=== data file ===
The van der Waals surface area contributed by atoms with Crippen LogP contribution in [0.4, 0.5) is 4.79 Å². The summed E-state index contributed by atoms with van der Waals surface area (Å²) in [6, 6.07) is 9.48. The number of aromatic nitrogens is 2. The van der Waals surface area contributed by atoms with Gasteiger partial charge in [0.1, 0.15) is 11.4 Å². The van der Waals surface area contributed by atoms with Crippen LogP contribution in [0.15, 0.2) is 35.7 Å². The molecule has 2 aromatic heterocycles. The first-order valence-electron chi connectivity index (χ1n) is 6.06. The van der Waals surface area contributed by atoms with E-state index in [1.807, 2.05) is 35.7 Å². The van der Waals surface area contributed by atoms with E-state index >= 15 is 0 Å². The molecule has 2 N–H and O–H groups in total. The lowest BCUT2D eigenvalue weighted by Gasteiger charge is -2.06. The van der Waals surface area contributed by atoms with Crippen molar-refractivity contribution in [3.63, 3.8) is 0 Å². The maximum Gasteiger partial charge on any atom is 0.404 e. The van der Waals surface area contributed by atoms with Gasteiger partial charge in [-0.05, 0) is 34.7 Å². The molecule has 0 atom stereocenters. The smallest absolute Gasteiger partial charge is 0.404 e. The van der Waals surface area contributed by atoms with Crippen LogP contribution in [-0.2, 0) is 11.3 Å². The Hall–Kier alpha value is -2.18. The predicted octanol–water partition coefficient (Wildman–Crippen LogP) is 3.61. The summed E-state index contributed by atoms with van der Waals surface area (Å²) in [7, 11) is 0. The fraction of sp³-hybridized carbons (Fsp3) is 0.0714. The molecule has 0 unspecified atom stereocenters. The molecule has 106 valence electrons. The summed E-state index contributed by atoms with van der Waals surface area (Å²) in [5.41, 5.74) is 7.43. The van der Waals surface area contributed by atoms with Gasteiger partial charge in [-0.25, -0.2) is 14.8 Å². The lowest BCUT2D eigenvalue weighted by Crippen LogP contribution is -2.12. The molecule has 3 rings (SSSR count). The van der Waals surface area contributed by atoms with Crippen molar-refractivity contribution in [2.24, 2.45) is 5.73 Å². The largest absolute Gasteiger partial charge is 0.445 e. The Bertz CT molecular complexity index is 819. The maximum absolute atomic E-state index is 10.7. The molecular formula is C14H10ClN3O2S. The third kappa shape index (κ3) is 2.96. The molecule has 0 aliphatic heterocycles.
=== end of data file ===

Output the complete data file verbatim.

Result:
The van der Waals surface area contributed by atoms with Crippen LogP contribution in [0.4, 0.5) is 4.79 Å². The summed E-state index contributed by atoms with van der Waals surface area (Å²) in [6, 6.07) is 9.48. The number of aromatic nitrogens is 2. The van der Waals surface area contributed by atoms with Gasteiger partial charge in [0.1, 0.15) is 11.4 Å². The van der Waals surface area contributed by atoms with Crippen LogP contribution in [0.15, 0.2) is 35.7 Å². The molecule has 2 aromatic heterocycles. The first-order valence-electron chi connectivity index (χ1n) is 6.06. The van der Waals surface area contributed by atoms with E-state index in [1.807, 2.05) is 35.7 Å². The van der Waals surface area contributed by atoms with E-state index >= 15 is 0 Å². The molecule has 2 N–H and O–H groups in total. The lowest BCUT2D eigenvalue weighted by Gasteiger charge is -2.06. The van der Waals surface area contributed by atoms with Crippen molar-refractivity contribution in [3.63, 3.8) is 0 Å². The maximum Gasteiger partial charge on any atom is 0.404 e. The van der Waals surface area contributed by atoms with Gasteiger partial charge in [-0.05, 0) is 34.7 Å². The molecule has 0 atom stereocenters. The smallest absolute Gasteiger partial charge is 0.404 e. The van der Waals surface area contributed by atoms with Crippen LogP contribution in [-0.2, 0) is 11.3 Å². The Hall–Kier alpha value is -2.18. The predicted octanol–water partition coefficient (Wildman–Crippen LogP) is 3.61. The summed E-state index contributed by atoms with van der Waals surface area (Å²) in [7, 11) is 0. The fraction of sp³-hybridized carbons (Fsp3) is 0.0714. The molecule has 0 unspecified atom stereocenters. The molecule has 106 valence electrons. The summed E-state index contributed by atoms with van der Waals surface area (Å²) in [5.41, 5.74) is 7.43. The van der Waals surface area contributed by atoms with Gasteiger partial charge in [-0.25, -0.2) is 14.8 Å². The lowest BCUT2D eigenvalue weighted by Crippen LogP contribution is -2.12. The molecule has 3 rings (SSSR count). The van der Waals surface area contributed by atoms with Crippen molar-refractivity contribution in [2.24, 2.45) is 5.73 Å². The largest absolute Gasteiger partial charge is 0.445 e. The Bertz CT molecular complexity index is 819. The maximum absolute atomic E-state index is 10.7. The molecular formula is C14H10ClN3O2S. The third kappa shape index (κ3) is 2.96. The molecule has 0 aliphatic heterocycles.